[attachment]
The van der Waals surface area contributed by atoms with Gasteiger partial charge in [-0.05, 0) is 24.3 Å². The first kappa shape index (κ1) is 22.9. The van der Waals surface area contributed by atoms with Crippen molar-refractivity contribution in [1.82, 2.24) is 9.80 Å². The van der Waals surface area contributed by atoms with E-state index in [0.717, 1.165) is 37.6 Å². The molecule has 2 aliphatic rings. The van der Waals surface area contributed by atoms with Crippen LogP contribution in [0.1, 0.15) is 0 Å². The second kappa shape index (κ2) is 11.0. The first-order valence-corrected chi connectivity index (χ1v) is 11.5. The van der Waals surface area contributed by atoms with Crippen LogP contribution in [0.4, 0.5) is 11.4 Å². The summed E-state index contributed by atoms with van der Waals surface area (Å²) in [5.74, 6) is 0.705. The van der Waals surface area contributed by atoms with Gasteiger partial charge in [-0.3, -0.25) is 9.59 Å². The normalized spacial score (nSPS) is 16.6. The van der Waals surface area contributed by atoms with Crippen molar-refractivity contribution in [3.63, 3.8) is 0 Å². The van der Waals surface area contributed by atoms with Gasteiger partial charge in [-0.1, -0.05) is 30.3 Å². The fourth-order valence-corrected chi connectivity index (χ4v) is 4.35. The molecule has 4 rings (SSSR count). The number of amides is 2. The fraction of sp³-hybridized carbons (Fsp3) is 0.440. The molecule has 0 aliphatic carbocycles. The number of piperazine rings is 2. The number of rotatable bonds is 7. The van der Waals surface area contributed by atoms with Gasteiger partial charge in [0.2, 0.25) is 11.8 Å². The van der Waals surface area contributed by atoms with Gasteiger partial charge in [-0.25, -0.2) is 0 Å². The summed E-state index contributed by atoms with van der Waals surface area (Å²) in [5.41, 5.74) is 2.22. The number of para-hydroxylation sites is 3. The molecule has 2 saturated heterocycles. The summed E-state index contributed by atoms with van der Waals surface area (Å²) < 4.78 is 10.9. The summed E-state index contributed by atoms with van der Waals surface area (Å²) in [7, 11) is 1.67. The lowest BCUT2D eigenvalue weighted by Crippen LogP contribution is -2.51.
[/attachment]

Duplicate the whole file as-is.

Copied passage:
The van der Waals surface area contributed by atoms with Gasteiger partial charge in [-0.05, 0) is 24.3 Å². The first kappa shape index (κ1) is 22.9. The van der Waals surface area contributed by atoms with Crippen molar-refractivity contribution in [1.82, 2.24) is 9.80 Å². The van der Waals surface area contributed by atoms with E-state index in [0.717, 1.165) is 37.6 Å². The molecule has 2 aliphatic rings. The van der Waals surface area contributed by atoms with Crippen LogP contribution in [0.1, 0.15) is 0 Å². The second kappa shape index (κ2) is 11.0. The first-order valence-corrected chi connectivity index (χ1v) is 11.5. The van der Waals surface area contributed by atoms with Crippen LogP contribution in [0.4, 0.5) is 11.4 Å². The summed E-state index contributed by atoms with van der Waals surface area (Å²) in [5.74, 6) is 0.705. The van der Waals surface area contributed by atoms with Gasteiger partial charge in [-0.3, -0.25) is 9.59 Å². The normalized spacial score (nSPS) is 16.6. The van der Waals surface area contributed by atoms with Crippen molar-refractivity contribution in [3.63, 3.8) is 0 Å². The van der Waals surface area contributed by atoms with Gasteiger partial charge in [-0.1, -0.05) is 30.3 Å². The fourth-order valence-corrected chi connectivity index (χ4v) is 4.35. The molecule has 4 rings (SSSR count). The number of amides is 2. The fraction of sp³-hybridized carbons (Fsp3) is 0.440. The molecule has 0 aliphatic carbocycles. The number of piperazine rings is 2. The number of rotatable bonds is 7. The van der Waals surface area contributed by atoms with Gasteiger partial charge in [0.2, 0.25) is 11.8 Å². The van der Waals surface area contributed by atoms with Gasteiger partial charge in [-0.25, -0.2) is 0 Å². The summed E-state index contributed by atoms with van der Waals surface area (Å²) in [5.41, 5.74) is 2.22. The number of para-hydroxylation sites is 3. The molecule has 2 saturated heterocycles. The summed E-state index contributed by atoms with van der Waals surface area (Å²) < 4.78 is 10.9. The summed E-state index contributed by atoms with van der Waals surface area (Å²) in [7, 11) is 1.67. The lowest BCUT2D eigenvalue weighted by Crippen LogP contribution is -2.51.